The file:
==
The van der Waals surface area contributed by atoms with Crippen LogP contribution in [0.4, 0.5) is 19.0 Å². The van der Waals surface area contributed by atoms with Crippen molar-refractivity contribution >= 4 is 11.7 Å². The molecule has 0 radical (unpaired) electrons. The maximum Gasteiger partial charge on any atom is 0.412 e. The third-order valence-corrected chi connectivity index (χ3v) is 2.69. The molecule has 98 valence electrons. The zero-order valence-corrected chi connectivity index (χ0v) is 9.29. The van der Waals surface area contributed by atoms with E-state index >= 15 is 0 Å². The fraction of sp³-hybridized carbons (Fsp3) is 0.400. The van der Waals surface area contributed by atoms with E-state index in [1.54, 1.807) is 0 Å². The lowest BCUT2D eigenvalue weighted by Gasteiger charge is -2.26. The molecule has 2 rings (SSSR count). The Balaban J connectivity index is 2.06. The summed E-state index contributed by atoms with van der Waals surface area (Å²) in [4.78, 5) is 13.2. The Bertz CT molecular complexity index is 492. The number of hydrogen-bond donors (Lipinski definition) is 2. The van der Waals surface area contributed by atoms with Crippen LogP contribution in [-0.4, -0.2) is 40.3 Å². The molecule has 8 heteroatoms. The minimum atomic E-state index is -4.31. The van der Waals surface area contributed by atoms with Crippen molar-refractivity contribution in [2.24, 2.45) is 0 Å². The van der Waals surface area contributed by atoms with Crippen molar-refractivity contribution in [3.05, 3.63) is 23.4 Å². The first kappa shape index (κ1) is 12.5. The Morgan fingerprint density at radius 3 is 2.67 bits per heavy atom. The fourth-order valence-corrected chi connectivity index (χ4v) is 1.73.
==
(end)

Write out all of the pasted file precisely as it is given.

The van der Waals surface area contributed by atoms with Crippen LogP contribution in [0.4, 0.5) is 19.0 Å². The van der Waals surface area contributed by atoms with Crippen molar-refractivity contribution >= 4 is 11.7 Å². The molecule has 0 radical (unpaired) electrons. The maximum Gasteiger partial charge on any atom is 0.412 e. The third-order valence-corrected chi connectivity index (χ3v) is 2.69. The molecule has 98 valence electrons. The zero-order valence-corrected chi connectivity index (χ0v) is 9.29. The van der Waals surface area contributed by atoms with E-state index >= 15 is 0 Å². The fraction of sp³-hybridized carbons (Fsp3) is 0.400. The van der Waals surface area contributed by atoms with E-state index in [1.54, 1.807) is 0 Å². The lowest BCUT2D eigenvalue weighted by Gasteiger charge is -2.26. The molecule has 2 rings (SSSR count). The Balaban J connectivity index is 2.06. The summed E-state index contributed by atoms with van der Waals surface area (Å²) in [4.78, 5) is 13.2. The Bertz CT molecular complexity index is 492. The number of hydrogen-bond donors (Lipinski definition) is 2. The van der Waals surface area contributed by atoms with Crippen LogP contribution in [-0.4, -0.2) is 40.3 Å². The molecule has 8 heteroatoms. The minimum atomic E-state index is -4.31. The van der Waals surface area contributed by atoms with Crippen molar-refractivity contribution in [2.24, 2.45) is 0 Å². The van der Waals surface area contributed by atoms with Crippen molar-refractivity contribution in [3.05, 3.63) is 23.4 Å². The first kappa shape index (κ1) is 12.5. The Morgan fingerprint density at radius 3 is 2.67 bits per heavy atom. The fourth-order valence-corrected chi connectivity index (χ4v) is 1.73.